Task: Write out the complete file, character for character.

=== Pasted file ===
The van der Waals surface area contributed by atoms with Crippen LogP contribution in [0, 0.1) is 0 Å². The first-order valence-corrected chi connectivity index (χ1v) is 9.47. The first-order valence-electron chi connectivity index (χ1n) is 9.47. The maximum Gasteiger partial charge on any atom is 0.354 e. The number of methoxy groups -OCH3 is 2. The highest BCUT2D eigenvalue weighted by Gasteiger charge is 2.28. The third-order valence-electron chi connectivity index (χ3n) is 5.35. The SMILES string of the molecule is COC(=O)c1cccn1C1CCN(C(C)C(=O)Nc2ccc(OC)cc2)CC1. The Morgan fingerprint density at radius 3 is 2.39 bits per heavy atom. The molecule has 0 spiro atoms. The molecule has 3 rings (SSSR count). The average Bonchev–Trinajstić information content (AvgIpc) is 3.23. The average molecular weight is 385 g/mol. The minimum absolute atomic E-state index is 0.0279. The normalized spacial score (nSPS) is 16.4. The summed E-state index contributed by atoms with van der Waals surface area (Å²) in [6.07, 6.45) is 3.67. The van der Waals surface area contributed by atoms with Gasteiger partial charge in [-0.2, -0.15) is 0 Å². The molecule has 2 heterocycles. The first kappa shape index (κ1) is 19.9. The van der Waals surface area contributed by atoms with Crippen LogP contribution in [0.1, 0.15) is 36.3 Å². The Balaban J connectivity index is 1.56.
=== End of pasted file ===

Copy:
The van der Waals surface area contributed by atoms with Crippen LogP contribution in [0, 0.1) is 0 Å². The first-order valence-corrected chi connectivity index (χ1v) is 9.47. The first-order valence-electron chi connectivity index (χ1n) is 9.47. The maximum Gasteiger partial charge on any atom is 0.354 e. The number of methoxy groups -OCH3 is 2. The highest BCUT2D eigenvalue weighted by Gasteiger charge is 2.28. The third-order valence-electron chi connectivity index (χ3n) is 5.35. The SMILES string of the molecule is COC(=O)c1cccn1C1CCN(C(C)C(=O)Nc2ccc(OC)cc2)CC1. The Morgan fingerprint density at radius 3 is 2.39 bits per heavy atom. The molecule has 0 spiro atoms. The molecule has 3 rings (SSSR count). The average Bonchev–Trinajstić information content (AvgIpc) is 3.23. The average molecular weight is 385 g/mol. The minimum absolute atomic E-state index is 0.0279. The normalized spacial score (nSPS) is 16.4. The summed E-state index contributed by atoms with van der Waals surface area (Å²) in [6.07, 6.45) is 3.67. The van der Waals surface area contributed by atoms with Gasteiger partial charge in [-0.2, -0.15) is 0 Å². The molecule has 2 heterocycles. The first kappa shape index (κ1) is 19.9. The van der Waals surface area contributed by atoms with Crippen LogP contribution in [0.1, 0.15) is 36.3 Å². The Balaban J connectivity index is 1.56.